Prime factorization of 20!

really?

2*2*5*19*1*2*3*3*17*1*2*2*2*2*3*5*7*2*13*2*3*2*11*5*2*3*3*2*2*2*7*3*2*5*2*2*3*2*1=20! lol!!!!!

some fancy method? all the primes from 2 to 20 will be there for sure answer is \[2^{18}×3^8×5^4×7^2×11×13×17×19\]

never tried this before but is lovely

someone plz check it wid my ans

ok i will rewrite what you wrote. easier to see without the ones \[2*2*5*19*2*3*3*17*2*2*2*2*3*5*7*2*13*2*3*2*11\] \[*5*2*3*3*2*2*2*7*3*2*5*2*2*3*2=20! \]

my god it matches how did u get it satellite

Just making sure u were all awake....:-)

grind it till you find it. you know all the primes from 2 to 19 will be there. then just a matter of how many times right? basically what you did. there may be some snap way to do it but not so clear from the pattern

U know 11 to 19 are there once, 7 twice (7 and 14), 5 in 5,10,15,20 etc..

got it had read it somewhere long ago no of twos=[20/2]+[20/4]+[20/8]+[20/16]+[20/32] where [] stand for greatest integer

or maybe you can do this. how many 5s? 5,10,15,20 4 of them how many 7's? 7,17 2 a little harder for the 3's right?

because you can't just count. you have to count 9 and 18 twice

i meant 7, 14 2 of them doh

no of 3's=[20/3]+[20/9]+[20/27]=8 my method works!!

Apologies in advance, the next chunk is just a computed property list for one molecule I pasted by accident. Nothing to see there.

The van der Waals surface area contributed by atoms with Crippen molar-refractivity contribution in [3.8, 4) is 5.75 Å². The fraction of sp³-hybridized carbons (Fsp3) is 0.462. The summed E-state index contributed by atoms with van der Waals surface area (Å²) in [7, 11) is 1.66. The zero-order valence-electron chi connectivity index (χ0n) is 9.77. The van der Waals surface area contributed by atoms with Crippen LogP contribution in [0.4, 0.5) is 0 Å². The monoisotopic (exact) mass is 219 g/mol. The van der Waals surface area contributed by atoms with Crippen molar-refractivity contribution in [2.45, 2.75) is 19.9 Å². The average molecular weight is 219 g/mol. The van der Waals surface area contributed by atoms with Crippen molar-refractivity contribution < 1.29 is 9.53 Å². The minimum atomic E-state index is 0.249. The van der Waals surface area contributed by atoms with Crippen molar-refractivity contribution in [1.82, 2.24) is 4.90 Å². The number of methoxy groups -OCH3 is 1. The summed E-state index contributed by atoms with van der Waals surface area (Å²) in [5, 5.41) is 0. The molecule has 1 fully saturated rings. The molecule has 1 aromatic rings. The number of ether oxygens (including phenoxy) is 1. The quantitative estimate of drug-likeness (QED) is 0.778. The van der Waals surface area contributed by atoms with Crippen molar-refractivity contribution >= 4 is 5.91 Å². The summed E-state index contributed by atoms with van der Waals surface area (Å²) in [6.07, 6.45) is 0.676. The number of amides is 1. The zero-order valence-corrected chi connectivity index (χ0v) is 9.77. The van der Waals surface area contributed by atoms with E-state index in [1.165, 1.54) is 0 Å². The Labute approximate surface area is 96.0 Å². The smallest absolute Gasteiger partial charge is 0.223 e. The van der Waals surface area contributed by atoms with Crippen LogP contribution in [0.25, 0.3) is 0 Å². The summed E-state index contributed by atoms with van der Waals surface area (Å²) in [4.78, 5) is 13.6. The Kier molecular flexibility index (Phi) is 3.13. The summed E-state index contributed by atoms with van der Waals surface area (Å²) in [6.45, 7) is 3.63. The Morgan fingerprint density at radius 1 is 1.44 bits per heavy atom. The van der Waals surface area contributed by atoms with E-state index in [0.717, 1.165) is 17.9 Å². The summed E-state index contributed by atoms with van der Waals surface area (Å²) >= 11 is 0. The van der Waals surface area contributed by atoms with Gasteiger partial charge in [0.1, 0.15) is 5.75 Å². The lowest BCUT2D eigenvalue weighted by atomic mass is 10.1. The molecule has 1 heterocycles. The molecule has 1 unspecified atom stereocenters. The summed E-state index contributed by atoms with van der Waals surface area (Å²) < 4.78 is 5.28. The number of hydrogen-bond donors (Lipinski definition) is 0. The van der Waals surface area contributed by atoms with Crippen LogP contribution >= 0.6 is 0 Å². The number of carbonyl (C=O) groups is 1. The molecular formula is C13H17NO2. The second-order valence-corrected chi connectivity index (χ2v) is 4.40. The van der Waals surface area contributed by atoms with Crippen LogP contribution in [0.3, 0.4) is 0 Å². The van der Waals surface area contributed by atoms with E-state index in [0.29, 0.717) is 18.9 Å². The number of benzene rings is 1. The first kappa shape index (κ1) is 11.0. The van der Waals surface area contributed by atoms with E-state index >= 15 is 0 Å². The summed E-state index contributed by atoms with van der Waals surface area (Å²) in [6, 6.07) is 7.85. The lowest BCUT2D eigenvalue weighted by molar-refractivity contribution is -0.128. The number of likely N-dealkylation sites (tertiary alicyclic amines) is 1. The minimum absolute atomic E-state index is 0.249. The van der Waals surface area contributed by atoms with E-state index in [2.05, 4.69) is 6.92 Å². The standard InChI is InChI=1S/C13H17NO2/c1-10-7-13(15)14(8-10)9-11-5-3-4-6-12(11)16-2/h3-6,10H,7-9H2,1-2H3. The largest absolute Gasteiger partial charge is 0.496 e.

cool!

dont remember the derivatn though

ok cool but i am not sure i understand

look [ ] stands for greates integer like [20/3]=6 we ignre things after decimal

why \[[\frac{20}{3}]+[\frac{20}{3^2}]+[\frac{20}{3^3}]\]

no i get what it means, but how do you know to use the denominators 3,3^2,3^3 how do you know when to stop?

oh never mind dumb question

since that is 0

as u go further [20/27] =0 so u keep adding 00

so u stop at 9

yeah <dopeslap>

hahaha

so lets try how many 3's in 30!

10+3+1=14

[30/3]+[30/9]+[30/27]=10+3+1

cool. now why?

Multiplicative functions

i think it is like this 20/3 gives how many mutiples of 3 before20 so as we keep adding 20/9 it 3 repeats in a no. divisible by 9 so we add it again and so on

god i love the internet. if they had this when i was in school i would have had several degrees by now! http://2000clicks.com/mathhelp/NumberTh10FactorialDivisors.aspx

yeah you have the reasoning. thanks!

@estudier, did you know this question was so interesting when you posted?

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